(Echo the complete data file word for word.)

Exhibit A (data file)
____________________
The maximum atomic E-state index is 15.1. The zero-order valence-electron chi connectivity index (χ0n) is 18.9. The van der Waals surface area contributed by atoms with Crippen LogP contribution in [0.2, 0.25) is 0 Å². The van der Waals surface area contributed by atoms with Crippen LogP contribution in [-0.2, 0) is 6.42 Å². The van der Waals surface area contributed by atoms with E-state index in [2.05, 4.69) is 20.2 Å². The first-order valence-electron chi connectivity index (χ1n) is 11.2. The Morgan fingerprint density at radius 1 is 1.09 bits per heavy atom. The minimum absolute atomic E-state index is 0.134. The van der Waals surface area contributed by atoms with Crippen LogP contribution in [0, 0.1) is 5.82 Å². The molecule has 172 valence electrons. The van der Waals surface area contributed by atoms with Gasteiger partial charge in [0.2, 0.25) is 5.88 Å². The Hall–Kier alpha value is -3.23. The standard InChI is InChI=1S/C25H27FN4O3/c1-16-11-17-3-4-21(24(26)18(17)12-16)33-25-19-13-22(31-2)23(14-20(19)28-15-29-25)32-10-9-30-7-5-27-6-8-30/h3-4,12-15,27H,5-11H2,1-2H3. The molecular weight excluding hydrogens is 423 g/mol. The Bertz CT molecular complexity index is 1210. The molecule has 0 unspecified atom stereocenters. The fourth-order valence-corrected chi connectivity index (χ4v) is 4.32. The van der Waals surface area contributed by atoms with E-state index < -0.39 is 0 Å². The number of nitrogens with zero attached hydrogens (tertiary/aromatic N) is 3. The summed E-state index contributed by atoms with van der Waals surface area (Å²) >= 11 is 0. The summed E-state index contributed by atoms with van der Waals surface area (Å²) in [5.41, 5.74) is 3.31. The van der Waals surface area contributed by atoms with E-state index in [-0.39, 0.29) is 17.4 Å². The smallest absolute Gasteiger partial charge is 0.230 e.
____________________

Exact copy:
The maximum atomic E-state index is 15.1. The zero-order valence-electron chi connectivity index (χ0n) is 18.9. The van der Waals surface area contributed by atoms with Crippen LogP contribution in [0.2, 0.25) is 0 Å². The van der Waals surface area contributed by atoms with Crippen LogP contribution in [-0.2, 0) is 6.42 Å². The van der Waals surface area contributed by atoms with E-state index in [2.05, 4.69) is 20.2 Å². The first-order valence-electron chi connectivity index (χ1n) is 11.2. The Morgan fingerprint density at radius 1 is 1.09 bits per heavy atom. The minimum absolute atomic E-state index is 0.134. The van der Waals surface area contributed by atoms with Crippen LogP contribution in [0, 0.1) is 5.82 Å². The molecule has 172 valence electrons. The van der Waals surface area contributed by atoms with Gasteiger partial charge in [0.2, 0.25) is 5.88 Å². The Hall–Kier alpha value is -3.23. The standard InChI is InChI=1S/C25H27FN4O3/c1-16-11-17-3-4-21(24(26)18(17)12-16)33-25-19-13-22(31-2)23(14-20(19)28-15-29-25)32-10-9-30-7-5-27-6-8-30/h3-4,12-15,27H,5-11H2,1-2H3. The molecular weight excluding hydrogens is 423 g/mol. The Bertz CT molecular complexity index is 1210. The molecule has 0 unspecified atom stereocenters. The fourth-order valence-corrected chi connectivity index (χ4v) is 4.32. The van der Waals surface area contributed by atoms with E-state index < -0.39 is 0 Å². The number of nitrogens with zero attached hydrogens (tertiary/aromatic N) is 3. The summed E-state index contributed by atoms with van der Waals surface area (Å²) >= 11 is 0. The summed E-state index contributed by atoms with van der Waals surface area (Å²) in [5.41, 5.74) is 3.31. The van der Waals surface area contributed by atoms with E-state index in [-0.39, 0.29) is 17.4 Å². The smallest absolute Gasteiger partial charge is 0.230 e.